Kroger et al compared the outcomes of patients receiving alemtuzumab or ATG as GVHD prophylaxis in 73 patients enrolled in UK and German multicentre trials of FluMel prior to unrelated HCT.r Most patients had advanced disease with 50% experiencing relapse post autograft. Melphalan 140 mg/m2 was given day -2 together with Fludarabine 150 mg/m2 given over 5 days in the UK study. In the German study, a median melphalan dose of 140 mg/m2 (100-150 mg/m2) was given over days -3 and -2 together with a median fludarabine dose of 120 mg/m2 (90-180 mg/m2) between day -7 to -3 and -5 to -3. 1-year TRM was 27% with no significant difference in estimated 2-year OS (54% versus 45%) or PFS (30% versus 36%) between the ATG and alemtuzumab groups, but less grade II-IV acute GVHD and higher RR was observed in the alemtuzumab group.
Cooper et al reported 12 patients with hemophagocytic lymphohistiocytosis (HLH) who received haploidentical or MUD HCT with FluMel with additional busulfan in haploidentical donors.r 75% were alive at a median follow up of 30 months (range, 9-73). Hamidieh et al reported good outcomes in a prospective study of 10 paediatric patients with primary HLH using FluMel in combination with ATG.r With a median follow-up of 39 months 8 patients were alive with no evidence of disease, 2 died of sepsis and chronic GVHD.
Benign haematological disorders
There have been a number of reports of small patient numbers using FluMel conditioning in benign conditions. The majority of these had positive outcomes when used with alemtuzumab. Kharbanda, et al. reported 6 patients: 4 with sickle cell disease (SCD) 2 with transfusion-dependent thalassemia major using FluMel and alemtuzumab.r GVHD prophylaxis consisted of CsA/MMF. One patient had neutropenic graft failure, 2 had autologous hematopoietic recovery, and 3 had hematopoietic recovery with complete chimerism. The 2 SCD patients with autologous hematopoietic recovery were alive. The remaining 4 died from opportunistic infection, GVHD, or intracranial haemorrhage and because of the lack of improved engraftment and unacceptably high TRM, the study was prematurely terminated. Matthes-Martin et al. reported 8 patients (median age, 9 years) with symptomatic SCD who received MSD HCT using FluMel and either thiotepa or total lymphoid irradiation plus ATG or alemtuzumab.r All patients had mixed chimerism on day +28. After a median follow-up of 4 years 3/8 patients had mixed leucocyte chimerism and all patients had 100% donor erythropoiesis. Other studies also had more positive outcomes with the addition of alemtuzumab.rrrrr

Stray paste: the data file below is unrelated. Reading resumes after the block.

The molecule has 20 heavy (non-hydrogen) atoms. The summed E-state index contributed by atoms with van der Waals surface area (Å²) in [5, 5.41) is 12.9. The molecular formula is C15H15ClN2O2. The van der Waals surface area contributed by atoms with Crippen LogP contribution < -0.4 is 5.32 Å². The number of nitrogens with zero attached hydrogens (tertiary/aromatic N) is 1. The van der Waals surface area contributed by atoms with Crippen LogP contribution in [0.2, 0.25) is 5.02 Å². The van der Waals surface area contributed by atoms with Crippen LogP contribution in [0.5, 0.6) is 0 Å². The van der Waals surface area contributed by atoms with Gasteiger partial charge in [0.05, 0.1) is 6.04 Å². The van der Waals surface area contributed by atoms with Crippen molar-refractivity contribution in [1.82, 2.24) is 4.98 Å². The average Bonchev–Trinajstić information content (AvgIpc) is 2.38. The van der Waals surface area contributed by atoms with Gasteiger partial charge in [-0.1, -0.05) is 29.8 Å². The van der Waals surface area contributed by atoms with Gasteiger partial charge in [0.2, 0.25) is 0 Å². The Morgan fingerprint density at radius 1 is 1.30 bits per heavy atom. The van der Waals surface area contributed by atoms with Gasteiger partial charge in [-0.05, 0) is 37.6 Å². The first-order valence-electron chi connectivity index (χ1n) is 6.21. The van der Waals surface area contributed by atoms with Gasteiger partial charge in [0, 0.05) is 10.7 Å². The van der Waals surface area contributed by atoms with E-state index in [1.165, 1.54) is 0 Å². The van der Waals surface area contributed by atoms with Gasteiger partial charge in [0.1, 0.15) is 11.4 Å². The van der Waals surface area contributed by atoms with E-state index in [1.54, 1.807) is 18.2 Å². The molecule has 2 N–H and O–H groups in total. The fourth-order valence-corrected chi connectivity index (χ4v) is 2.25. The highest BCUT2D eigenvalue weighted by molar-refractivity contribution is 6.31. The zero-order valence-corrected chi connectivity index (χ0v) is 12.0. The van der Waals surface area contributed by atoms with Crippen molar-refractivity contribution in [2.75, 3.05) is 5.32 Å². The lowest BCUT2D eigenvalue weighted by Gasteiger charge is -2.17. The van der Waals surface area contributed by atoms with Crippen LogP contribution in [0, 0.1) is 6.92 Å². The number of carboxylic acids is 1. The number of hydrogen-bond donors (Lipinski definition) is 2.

Various GVHD prophylaxis strategies
Others studies explored various GVHD prophylaxis regimens with FluMel. Nakamura et al reported on the use of tacrolimus/sirolimus-based GVHD prophylaxis with FluMel transplantation in 59 patients with MDS.r The 2 year OS, EFS, and RR were 75.1%, 65.2%, and 20.9%, respectively. The cumulative incidence of TRM at 100 days, 1 year, and 2 years was 3.4%, 8.5%, and 10.5%, respectively. The incidence of grade II-IV acute GVHD was 35.4%; grade III-IV was 18.6%. Forty of 55 evaluable patients developed chronic GVHD; of these 35 were extensive grade.
Langston et al explored the role of ATG in FluMel in a single centre retrospective analysis of 85 patients who received unrelated donor transplants for hematologic malignancies, with or without rabbit ATG (6 mg/kg).r ATG was given to patients receiving HLA-mismatched grafts. With a median follow-up of 36 months, those receiving ATG and a mismatched graft had similar rates of acute and chronic GVHD, relapse, and similar OS compared with those receiving HLA-matched grafts without ATG. In a multivariate analysis, HLA-mismatched donor was not associated with a lower OS indicating the efficacy of this regimen with ATG in mismatched unrelated transplants. Please refer to the antithymocyte globulins for use in blood and marrow transplant (BMT) document for more information on the use of ATG.